Damage rating

Minor or severe

Type of disease


Rose downy mildew - Peronospora sparsa

How to recognise it

This fungal infection can appear similar to rose black spot, with rounded, red/brown patches appearing on the upper surfaces of leaves. However, unlike rose black spot, these patches can develop a grey/white mould growth on their underside in humid conditions. The leaves may wither and drop as a result of the infection.

Stems can also be affected, with long, darkened patches appearing.

Why it’s a problem

Can be unslightly, cause premature leaf fall and generally weaken the plant.

Where you are likely to find it

Mainly affects roses grown in glasshouses (ie for commercial purposes) but may occassionally be found on garden roses.

How to prevent it

Ensure that there is adequate air flow around and between the plants (this fungus thrives in humid conditions) and that good ventilation is provided for glasshouse roses, particularly overnight. Avoid overhead watering which can moisten the leaves making them susceptible to infection.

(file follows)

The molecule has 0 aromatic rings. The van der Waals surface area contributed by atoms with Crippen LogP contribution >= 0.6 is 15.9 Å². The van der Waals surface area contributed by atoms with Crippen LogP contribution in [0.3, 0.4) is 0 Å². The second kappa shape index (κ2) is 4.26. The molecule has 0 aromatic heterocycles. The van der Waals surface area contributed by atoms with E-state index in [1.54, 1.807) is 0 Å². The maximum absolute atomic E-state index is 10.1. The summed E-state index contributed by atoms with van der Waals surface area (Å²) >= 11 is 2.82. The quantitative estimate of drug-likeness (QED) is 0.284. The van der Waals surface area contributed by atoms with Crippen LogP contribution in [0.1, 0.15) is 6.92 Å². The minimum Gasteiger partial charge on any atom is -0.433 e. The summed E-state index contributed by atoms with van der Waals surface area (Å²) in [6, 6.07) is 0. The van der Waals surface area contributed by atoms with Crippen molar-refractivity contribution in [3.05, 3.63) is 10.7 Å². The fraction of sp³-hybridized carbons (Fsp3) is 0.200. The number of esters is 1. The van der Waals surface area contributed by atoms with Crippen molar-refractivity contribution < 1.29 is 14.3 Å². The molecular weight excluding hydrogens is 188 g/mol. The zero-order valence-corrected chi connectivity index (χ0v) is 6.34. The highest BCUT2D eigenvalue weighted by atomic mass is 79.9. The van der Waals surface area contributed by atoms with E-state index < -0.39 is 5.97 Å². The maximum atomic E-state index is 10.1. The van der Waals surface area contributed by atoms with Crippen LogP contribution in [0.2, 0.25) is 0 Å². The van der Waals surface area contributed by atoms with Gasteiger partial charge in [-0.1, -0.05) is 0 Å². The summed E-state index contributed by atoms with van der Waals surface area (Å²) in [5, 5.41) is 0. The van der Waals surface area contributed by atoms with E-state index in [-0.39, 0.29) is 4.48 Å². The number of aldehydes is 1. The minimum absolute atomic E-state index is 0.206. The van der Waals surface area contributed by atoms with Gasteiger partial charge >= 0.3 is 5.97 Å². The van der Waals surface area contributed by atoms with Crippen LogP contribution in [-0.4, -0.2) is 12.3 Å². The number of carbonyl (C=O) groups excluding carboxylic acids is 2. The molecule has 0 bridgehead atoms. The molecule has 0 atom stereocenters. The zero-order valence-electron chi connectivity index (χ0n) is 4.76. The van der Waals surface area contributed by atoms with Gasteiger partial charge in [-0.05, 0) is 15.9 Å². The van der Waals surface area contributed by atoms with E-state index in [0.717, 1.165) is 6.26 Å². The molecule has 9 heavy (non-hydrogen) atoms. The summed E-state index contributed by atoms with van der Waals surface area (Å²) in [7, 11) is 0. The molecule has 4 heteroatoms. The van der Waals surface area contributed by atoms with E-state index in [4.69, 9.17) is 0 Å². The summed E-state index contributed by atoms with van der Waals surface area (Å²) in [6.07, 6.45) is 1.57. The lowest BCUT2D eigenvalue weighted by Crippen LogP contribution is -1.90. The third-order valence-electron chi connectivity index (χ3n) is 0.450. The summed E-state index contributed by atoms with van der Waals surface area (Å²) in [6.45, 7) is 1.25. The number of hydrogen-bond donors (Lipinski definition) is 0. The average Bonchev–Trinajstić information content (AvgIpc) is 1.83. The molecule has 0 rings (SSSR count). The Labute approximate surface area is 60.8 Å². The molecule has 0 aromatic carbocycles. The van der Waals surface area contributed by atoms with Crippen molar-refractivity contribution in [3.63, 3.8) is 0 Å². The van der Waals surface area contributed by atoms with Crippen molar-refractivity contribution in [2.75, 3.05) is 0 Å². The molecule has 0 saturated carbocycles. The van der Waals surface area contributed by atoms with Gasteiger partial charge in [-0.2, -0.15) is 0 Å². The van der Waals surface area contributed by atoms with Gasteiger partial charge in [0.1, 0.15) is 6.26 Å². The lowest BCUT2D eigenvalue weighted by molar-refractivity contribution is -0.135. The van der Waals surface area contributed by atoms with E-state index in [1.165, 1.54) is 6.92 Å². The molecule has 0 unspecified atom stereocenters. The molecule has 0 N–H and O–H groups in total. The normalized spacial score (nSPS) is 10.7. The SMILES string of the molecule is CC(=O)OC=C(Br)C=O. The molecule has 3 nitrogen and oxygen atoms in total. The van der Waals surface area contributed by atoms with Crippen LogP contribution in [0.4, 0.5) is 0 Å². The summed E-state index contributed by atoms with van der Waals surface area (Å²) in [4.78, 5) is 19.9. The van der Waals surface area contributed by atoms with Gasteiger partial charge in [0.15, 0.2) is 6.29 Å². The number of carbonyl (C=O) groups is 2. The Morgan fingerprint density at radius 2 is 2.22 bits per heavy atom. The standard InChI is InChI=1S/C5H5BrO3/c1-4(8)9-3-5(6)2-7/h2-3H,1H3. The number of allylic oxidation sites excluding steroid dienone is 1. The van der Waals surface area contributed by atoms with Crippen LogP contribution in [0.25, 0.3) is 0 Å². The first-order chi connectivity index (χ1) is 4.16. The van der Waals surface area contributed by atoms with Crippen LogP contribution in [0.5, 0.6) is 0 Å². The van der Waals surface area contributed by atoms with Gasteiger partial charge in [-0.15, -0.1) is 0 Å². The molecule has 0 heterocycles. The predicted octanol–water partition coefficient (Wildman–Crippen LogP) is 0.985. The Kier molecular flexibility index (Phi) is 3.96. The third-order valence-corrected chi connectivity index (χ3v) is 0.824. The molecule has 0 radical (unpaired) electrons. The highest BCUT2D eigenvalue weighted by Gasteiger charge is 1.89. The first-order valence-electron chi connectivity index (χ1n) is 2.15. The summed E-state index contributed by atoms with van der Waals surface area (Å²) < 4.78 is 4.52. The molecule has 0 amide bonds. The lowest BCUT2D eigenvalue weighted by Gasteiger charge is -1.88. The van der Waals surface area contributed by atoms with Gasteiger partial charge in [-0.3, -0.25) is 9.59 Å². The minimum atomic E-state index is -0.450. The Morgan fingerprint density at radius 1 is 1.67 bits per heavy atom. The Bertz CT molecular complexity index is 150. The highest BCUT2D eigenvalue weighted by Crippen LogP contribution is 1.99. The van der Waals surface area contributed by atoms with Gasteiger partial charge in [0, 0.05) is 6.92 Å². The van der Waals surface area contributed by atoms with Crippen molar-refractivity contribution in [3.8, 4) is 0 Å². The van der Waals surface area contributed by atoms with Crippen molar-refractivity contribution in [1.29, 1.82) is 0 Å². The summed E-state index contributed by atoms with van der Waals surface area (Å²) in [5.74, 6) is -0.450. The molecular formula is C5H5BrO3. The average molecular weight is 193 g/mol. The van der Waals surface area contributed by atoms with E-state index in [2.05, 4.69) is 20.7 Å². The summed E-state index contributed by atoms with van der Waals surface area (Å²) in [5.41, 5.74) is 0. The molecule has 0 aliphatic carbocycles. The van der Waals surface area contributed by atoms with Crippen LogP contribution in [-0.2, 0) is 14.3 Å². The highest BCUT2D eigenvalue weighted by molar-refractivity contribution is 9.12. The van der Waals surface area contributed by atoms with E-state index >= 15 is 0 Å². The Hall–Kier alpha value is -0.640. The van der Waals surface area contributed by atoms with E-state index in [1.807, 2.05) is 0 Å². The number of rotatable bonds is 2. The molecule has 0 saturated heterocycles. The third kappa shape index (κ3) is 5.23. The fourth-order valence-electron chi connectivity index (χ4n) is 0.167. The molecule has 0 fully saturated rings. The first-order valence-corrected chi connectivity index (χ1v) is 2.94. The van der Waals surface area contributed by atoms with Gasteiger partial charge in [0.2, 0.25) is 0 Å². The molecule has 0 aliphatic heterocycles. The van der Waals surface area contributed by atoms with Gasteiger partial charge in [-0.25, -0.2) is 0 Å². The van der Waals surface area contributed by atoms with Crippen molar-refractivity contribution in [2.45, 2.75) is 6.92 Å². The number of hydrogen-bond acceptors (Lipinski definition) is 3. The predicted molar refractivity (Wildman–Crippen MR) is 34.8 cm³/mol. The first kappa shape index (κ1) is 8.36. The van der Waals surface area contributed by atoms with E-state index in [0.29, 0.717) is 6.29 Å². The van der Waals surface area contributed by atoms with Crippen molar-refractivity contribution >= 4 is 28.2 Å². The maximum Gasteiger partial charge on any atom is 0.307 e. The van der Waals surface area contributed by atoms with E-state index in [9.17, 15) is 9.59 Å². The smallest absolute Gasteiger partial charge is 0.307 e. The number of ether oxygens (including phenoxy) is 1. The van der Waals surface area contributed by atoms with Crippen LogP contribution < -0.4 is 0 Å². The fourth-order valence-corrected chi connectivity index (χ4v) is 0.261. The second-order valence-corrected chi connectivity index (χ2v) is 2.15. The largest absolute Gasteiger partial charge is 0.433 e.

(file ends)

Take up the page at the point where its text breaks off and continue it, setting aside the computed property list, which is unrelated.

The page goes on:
Maintain good hygiene around vulnerable plants, or areas where there has been an outbreak, particularly by removing and destroying any plant debris at the end of the season to remove any overwintering fungal spores.

Ensure you thoroughly clean any tools you have been using around plants which may have rose downy mildew, including your hands/gloves if you have been handling the plant.

How to get rid of it

Spraying with a fungicide containing mancozeb can be effective in controlling rose downy mildew. Alternativley, copper based fungicides can be used, but mancozeb is generally more beneficial.

Badly affected plants should be destroyed as they are likely to be weakened beyond the point of recovery and will only spread the disease.

Is it good for anything?!